Surely the moral clarity promised by Mr. Clinton's successors is long gone. Much as Democrats helped push for the television V-chip while looking the other way at their president's private life, so the party of Kenneth Starr now tosses worthless family-friendly initiatives to religious conservatives while countenancing Clinton-style behavior among its own if holding on to power is at stake. You could see this dynamic in action, conveniently enough, during the same week of the "My Life" publication. President Bush was in the swing state of Ohio promoting a "healthy marriage" program to a cheering crowd just as fellow Republicans were rallying around a rumored swing voter of another sort, Jack Ryan, the party's scandal-beset senatorial candidate in Illinois.

For those who missed this delightful bit of hard-core politics, here are the good parts: unsealed court documents from Mr. Ryan's custody battle with his former wife, the TV starlet Jeri Ryan ("Star Trek: Voyager"), included accusations that he had tried to coerce her into joining him in public sex at a New York club equipped with "cages, whips and other apparatus hanging from the ceiling." Mr. Ryan, whose denomination of religiosity extends to opposing legal abortion and gay civil rights, defended himself, saying, "There's no breaking of the Ten Commandments anywhere." On The Chicago Sun-Times's Web site, coverage of this scandal carried banners touting Mr. Clinton's "My Life" as a "related advertising link."

George F. Will, who wrote a column last fall extolling Mr. Ryan for his daily attendance at mass and an overall beneficence that makes "the rest of us seem like moral slackers," did not raise his voice in condemnation now. Nor did any major Republican leader, including Mr. Cheney, who had just appeared at a Ryan fund-raiser. "Jack Ryan, unlike Bill Clinton, did not commit adultery and did not lie," was how the columnist Robert Novak stood up for his man, sounding very much like Arnold Schwarzenegger's conservative apologists of last summer. Mr. Ryan, who had been regularly praised by Mr. Will and other admirers for being "Hollywood handsome," dropped out of the race anyway last week but only because he lacked Mr. Schwarzenegger's big-screen bravura (and poll numbers) to tough it out.

Mr. Ryan's demise was the cue for another sex sleuth minted in the Clinton years, Matt Drudge, to seek tit for tat by trying to gin up a new Clinton-style scandal about a Democrat. A banner story on his site, unsullied by any evidence, suggested that "media outlets" might soon go to court to unseal John Kerry's divorce records just as Mr. Ryan's had been. Even if this titillating possibility hadn't been posted just as an American marine was taken hostage in Iraq, it's hard to imagine it creating the stir in 2004 it would have six years ago. An earlier attempt by Drudge to pin an intern on Mr. Kerry had also flopped, despite the efforts of the former Bush speechwriter David Frum to keep the rumor alive on The National Review's Web site until it was proved false.

Such prurient fun and games, Washington style, seem like innocent escapism post-9/11. Not even Mr. Clinton's renewed omnipresence can help us revive the apocalyptic hysteria that attended the Lewinsky revelations. History is supposed to play out first as tragedy, then as farce. But this time you have to wonder if the farce, though once taken as tragedy, came first. Mr. Clinton's claim that he had "never had sexual relations with that woman" just doesn't seem as compelling as Mr. Bush's replay of the same script last month when disowning his administration's soured affair with Ahmad Chalabi. Asked if Mr. Chalabi had fed us some of the false intelligence on weapons of mass destruction that took us to war in Iraq, the president said he had never "had any extensive conversations" with that man and knew him from greeting him on a rope line (more shades of Monica!). To buy that, you have to believe that Mr. Chalabi's appearance with Laura Bush as a guest of honor at January's State of the Union is as irrelevant to this president's assertion of innocence as the stained dress was to his predecessor's.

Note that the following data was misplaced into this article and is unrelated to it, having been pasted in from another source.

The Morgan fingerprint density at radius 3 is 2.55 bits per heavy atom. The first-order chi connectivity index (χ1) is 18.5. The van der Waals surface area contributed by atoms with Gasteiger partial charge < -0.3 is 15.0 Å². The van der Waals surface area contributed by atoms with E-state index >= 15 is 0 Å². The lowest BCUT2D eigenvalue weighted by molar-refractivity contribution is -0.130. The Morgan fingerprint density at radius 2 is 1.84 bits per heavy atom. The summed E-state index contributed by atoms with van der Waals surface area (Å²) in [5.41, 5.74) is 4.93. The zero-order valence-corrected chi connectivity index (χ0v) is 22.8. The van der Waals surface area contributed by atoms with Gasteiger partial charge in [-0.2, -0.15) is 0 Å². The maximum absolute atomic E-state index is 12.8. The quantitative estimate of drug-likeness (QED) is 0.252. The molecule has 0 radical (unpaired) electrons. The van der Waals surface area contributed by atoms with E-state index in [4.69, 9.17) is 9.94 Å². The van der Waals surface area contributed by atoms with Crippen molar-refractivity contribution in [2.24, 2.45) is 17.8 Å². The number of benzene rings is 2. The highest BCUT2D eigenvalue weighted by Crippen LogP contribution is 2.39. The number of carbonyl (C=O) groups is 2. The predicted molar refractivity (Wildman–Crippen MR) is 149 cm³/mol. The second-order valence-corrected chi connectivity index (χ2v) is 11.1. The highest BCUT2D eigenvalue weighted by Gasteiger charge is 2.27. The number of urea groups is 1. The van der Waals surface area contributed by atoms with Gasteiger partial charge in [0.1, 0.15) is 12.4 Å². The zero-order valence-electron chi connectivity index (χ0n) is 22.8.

Two days after Mr. Clinton's appearance on "Oprah," Mr. Bush aped him again — becoming the first sitting president to be questioned by prosecutors at the White House since Mr. Starr was in his Whitewater heyday. Ah, Whitewater! I wonder if any of its sleazy particulars are as vivid in the public mind as the alleged crime that led the new special prosecutor to question Mr. Bush 10 days ago: the leaking of the name of an undercover C.I.A. officer (to the ubiquitous Mr. Novak) by an administration official as payback for the agent's husband's criticism of Mr. Bush. Somehow wartime scandals that threaten national security, putting American lives in jeopardy, trump those of money and real estate just as they do sex.

Many of Mr. Clinton's old antagonists, as we're learning since "My Life" was published, are starting to realize exactly that. "The Monica Lewinsky stuff now really seems so last century," said the conservative radio host Laura Ingraham on Fox as book buyers lined up for Mr. Clinton. "I mean, it just seems so old and tired and nothing new." Thus the new tactic is to update the brief to include 9/11. When Mr. Clinton appeared on "60 Minutes," the same anti-Clinton group that led the Whitewater charge a decade ago took out ads implying that it's entirely the former president's fault that al Qaeda wasn't stopped.

Actually, there's more than enough blame to go around — Osama bin Laden has now gotten away during two presidencies. How the current president used semantic tricks to conflate Saddam with bin Laden, allowing him to escape yet again, is something we'd rather not think about just now. No doubt the Clinton revival will be as short-lived as Reagan's. But for the moment it takes us back to that halcyon time when we could despise a president for falsifying the meaning of a word as free of terror as "is."

Copyright 2004